WHAT THE HELL, AT&T??!!!



  • Apr 1st, 2015 @ 8:11am

    (untitled comment)

    We had a similar experience.

    We moved into a new neighborhood that was in its first stage of construction. After we got our keys, we got our homeowner's package, and included were two ads: one from Comcast and one from AT&T, both offering "specials" to get us hooked up.

    Comcast "won" out for its $88/mo (HAHAHAHA) special, but when we called, we were shocked to find out they didn't have service in our area at all.

    When I questioned why they were advertising in an area they weren't even servicing, I was told they were just the sales rep. I told the rep: "You work for a horrible, horrible company. Put me down as a 'Never, ever call this customer' and have a great day."

    I hung up, vowing never to be a Comcast customer. Ever.

    We then called AT&T, and told us that while they had plans for service, they had to wait for the contractor's final approval. They had it within the hour, and that very day, AT&T had service at our new home.

    Of course, not to say AT&T doesn't have its issues, but honestly, aside from their price gouging (how their $99 special went to $159, for example), they've been pretty much a decent ISP in terms of correcting issues.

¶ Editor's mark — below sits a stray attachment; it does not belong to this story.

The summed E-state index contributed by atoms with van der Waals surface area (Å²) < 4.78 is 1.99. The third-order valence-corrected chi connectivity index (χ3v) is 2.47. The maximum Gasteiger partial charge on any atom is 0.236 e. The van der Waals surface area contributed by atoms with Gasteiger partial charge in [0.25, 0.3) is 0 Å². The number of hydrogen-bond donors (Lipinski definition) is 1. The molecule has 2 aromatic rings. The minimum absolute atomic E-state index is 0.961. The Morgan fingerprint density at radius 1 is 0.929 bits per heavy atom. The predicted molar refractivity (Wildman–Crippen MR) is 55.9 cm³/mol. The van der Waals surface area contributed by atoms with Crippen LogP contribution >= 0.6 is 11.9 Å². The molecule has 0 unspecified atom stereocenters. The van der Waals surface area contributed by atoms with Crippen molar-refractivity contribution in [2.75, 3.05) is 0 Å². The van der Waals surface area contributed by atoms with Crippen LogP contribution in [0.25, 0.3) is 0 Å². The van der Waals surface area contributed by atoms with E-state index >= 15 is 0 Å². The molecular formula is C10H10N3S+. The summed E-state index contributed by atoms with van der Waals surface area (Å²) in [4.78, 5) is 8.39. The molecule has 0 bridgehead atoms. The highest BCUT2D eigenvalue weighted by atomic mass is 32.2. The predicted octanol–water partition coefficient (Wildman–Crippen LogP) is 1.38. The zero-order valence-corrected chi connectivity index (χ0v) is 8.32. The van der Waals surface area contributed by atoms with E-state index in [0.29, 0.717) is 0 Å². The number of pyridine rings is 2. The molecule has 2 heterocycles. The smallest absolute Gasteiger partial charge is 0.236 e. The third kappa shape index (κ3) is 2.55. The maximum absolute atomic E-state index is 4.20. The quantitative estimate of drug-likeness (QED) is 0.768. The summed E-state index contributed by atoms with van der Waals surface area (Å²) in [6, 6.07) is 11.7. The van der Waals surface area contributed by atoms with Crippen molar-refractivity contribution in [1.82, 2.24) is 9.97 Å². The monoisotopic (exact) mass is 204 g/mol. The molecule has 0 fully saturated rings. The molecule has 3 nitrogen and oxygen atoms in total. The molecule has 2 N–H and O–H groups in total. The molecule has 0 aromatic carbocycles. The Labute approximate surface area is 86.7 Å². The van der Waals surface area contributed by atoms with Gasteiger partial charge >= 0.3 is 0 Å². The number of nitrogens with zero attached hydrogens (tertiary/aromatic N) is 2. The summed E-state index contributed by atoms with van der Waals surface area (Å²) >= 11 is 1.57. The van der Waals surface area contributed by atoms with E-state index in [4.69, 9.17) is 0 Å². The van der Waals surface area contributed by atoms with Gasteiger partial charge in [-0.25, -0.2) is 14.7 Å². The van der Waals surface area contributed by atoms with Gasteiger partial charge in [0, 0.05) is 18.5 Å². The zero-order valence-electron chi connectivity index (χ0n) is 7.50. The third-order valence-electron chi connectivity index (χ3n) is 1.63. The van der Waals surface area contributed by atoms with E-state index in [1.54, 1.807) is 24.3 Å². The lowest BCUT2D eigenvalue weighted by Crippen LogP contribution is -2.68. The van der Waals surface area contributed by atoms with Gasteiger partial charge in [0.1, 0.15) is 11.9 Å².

Comcast, not only should the company take notes, but it would do better to serve the people of this country by selling off its assets and closing its doors forever.

    The only reason Comcast has customers is because most don't have a choice when it comes to ISP selection.

    The FCC isn't moving fast enough to fix the problems plaguing this country, and I'm not just talking about broadband access.

  • Mar 30th, 2015 @ 6:51am

    (untitled comment)

    This move won't save anyone money, though the long-term is that consumers will pay more.

    It's inevitable consumers will pay higher for a la carte when then prices of those stations most in-demand will skyrocket.

    Hell, basic cable can't even get past this today without blackouts across the globe.

    A la carte is a pipe dream. In fact, the only way to remove the problems facing broadcasting choice is to remove the broadcasters and let production companies distribute without the middle man.

    I chuckled with you as you read this dream.